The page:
1. I gifted a handful of free copies via ( doesn't have the same facility) to fellow members of my Kilkenny writers group, not for reviews but just to share as we'd lived through each other's books over the last years.

    2. I ran Twitter promotions offering a couple of free copies and then gave a 100% Smashwords coupon code to the successful applicants.

    3. I offered the first book as a LibraryThing Member Giveaway and 105 people were successful in that.

    4. I offered a more limited LT MG on the second book and 5 people were successful in that (Goodreads also do a similar thing but only for paper copies).

    5. I pushed the price of my first novel down to zero on Smashwords and, when it reached zero on Barnes & Noble and Kobo then put mine to zero. That placed me at #12 free on Kindle for a few days.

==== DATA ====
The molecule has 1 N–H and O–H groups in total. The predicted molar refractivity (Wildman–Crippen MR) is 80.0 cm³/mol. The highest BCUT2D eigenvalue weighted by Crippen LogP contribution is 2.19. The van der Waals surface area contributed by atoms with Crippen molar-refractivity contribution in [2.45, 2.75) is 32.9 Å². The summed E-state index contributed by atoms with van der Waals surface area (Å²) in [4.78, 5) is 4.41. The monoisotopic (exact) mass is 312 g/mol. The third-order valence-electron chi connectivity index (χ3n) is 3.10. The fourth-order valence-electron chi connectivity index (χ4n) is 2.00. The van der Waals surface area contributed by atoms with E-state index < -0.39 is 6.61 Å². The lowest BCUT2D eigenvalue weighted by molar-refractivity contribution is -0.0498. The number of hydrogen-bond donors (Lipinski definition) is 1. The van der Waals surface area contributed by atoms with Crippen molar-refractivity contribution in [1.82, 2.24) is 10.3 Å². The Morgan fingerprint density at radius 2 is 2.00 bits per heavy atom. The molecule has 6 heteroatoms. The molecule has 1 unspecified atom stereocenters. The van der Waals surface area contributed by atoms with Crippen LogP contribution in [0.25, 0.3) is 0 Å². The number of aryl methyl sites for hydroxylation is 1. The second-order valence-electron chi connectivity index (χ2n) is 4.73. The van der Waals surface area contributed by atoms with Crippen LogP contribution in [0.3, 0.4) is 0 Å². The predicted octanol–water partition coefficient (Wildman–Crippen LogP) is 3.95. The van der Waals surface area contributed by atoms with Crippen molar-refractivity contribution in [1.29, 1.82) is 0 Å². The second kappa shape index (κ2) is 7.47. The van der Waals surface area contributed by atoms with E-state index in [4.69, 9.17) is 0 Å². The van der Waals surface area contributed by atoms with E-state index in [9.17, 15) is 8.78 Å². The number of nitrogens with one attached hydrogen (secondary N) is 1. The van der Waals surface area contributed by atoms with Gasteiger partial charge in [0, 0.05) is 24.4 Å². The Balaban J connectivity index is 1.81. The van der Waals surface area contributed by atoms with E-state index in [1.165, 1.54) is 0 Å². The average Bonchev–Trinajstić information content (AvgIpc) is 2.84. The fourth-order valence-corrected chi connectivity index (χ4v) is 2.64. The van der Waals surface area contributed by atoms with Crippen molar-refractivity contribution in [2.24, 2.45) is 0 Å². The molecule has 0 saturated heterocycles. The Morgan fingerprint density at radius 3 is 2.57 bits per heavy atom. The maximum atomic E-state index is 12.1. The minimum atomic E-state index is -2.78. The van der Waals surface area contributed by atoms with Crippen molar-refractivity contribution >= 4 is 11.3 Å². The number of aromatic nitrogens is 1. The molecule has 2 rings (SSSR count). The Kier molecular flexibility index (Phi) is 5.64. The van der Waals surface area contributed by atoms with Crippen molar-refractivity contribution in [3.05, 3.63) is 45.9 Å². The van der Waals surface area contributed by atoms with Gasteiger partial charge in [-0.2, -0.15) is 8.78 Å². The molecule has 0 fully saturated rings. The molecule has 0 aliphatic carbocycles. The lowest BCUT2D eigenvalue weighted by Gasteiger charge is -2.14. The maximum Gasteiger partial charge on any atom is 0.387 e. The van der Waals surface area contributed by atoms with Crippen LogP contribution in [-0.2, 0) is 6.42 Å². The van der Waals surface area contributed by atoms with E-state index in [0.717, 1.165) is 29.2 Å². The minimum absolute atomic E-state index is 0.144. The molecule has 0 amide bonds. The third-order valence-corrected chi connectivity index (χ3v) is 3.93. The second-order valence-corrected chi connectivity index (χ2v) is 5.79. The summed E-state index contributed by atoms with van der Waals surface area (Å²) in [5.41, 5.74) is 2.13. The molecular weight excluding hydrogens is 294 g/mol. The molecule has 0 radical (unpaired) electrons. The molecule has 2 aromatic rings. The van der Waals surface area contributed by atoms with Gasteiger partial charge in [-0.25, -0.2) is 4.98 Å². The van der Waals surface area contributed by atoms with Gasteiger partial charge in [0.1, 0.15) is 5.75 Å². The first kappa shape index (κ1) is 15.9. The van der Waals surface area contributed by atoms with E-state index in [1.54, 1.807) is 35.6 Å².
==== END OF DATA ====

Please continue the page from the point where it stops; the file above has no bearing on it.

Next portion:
All of the above free copies were full length, same version as the paid ebook.

    Amazon now do a KDP Select programme which gives the author choice of a few days to offer their book for free. This Select is tied to free loans to Amazon Prime customers and requires exclusive electronic distribution through Amazon. The scheme wasn't around when I was in the mood and Smashwords plus channels is very useful to me, so I'm not in Select at the moment.

    Hope that helps!


  8. Some good advice here. I particularly like the part about version control. That is so important, especially if one is dealing with a lot of separate files.